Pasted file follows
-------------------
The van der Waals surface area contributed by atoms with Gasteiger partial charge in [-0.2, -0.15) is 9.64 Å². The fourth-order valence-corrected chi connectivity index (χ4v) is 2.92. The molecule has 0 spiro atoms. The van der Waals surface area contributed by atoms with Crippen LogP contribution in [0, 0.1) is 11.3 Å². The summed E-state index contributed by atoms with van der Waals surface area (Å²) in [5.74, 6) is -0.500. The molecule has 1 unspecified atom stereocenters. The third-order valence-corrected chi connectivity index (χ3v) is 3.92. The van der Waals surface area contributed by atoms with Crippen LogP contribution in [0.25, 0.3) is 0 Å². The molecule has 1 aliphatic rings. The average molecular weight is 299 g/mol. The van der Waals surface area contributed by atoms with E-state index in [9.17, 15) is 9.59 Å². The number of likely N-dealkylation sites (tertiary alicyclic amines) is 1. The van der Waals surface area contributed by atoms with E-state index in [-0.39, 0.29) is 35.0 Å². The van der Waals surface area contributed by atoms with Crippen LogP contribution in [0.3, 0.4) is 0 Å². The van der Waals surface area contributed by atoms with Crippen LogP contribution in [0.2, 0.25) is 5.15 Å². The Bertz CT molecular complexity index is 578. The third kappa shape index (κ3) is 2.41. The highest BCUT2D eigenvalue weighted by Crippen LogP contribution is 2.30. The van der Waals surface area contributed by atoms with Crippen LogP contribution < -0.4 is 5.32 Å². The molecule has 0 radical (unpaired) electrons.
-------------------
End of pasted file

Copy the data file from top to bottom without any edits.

The van der Waals surface area contributed by atoms with Gasteiger partial charge in [-0.2, -0.15) is 9.64 Å². The fourth-order valence-corrected chi connectivity index (χ4v) is 2.92. The molecule has 0 spiro atoms. The van der Waals surface area contributed by atoms with Crippen LogP contribution in [0, 0.1) is 11.3 Å². The summed E-state index contributed by atoms with van der Waals surface area (Å²) in [5.74, 6) is -0.500. The molecule has 1 unspecified atom stereocenters. The third-order valence-corrected chi connectivity index (χ3v) is 3.92. The van der Waals surface area contributed by atoms with Crippen LogP contribution in [0.25, 0.3) is 0 Å². The molecule has 1 aliphatic rings. The average molecular weight is 299 g/mol. The van der Waals surface area contributed by atoms with E-state index in [9.17, 15) is 9.59 Å². The number of likely N-dealkylation sites (tertiary alicyclic amines) is 1. The van der Waals surface area contributed by atoms with E-state index in [-0.39, 0.29) is 35.0 Å². The van der Waals surface area contributed by atoms with Crippen LogP contribution in [0.3, 0.4) is 0 Å². The van der Waals surface area contributed by atoms with Crippen LogP contribution in [0.2, 0.25) is 5.15 Å². The Bertz CT molecular complexity index is 578. The third kappa shape index (κ3) is 2.41. The highest BCUT2D eigenvalue weighted by Crippen LogP contribution is 2.30. The van der Waals surface area contributed by atoms with Crippen LogP contribution < -0.4 is 5.32 Å². The molecule has 0 radical (unpaired) electrons.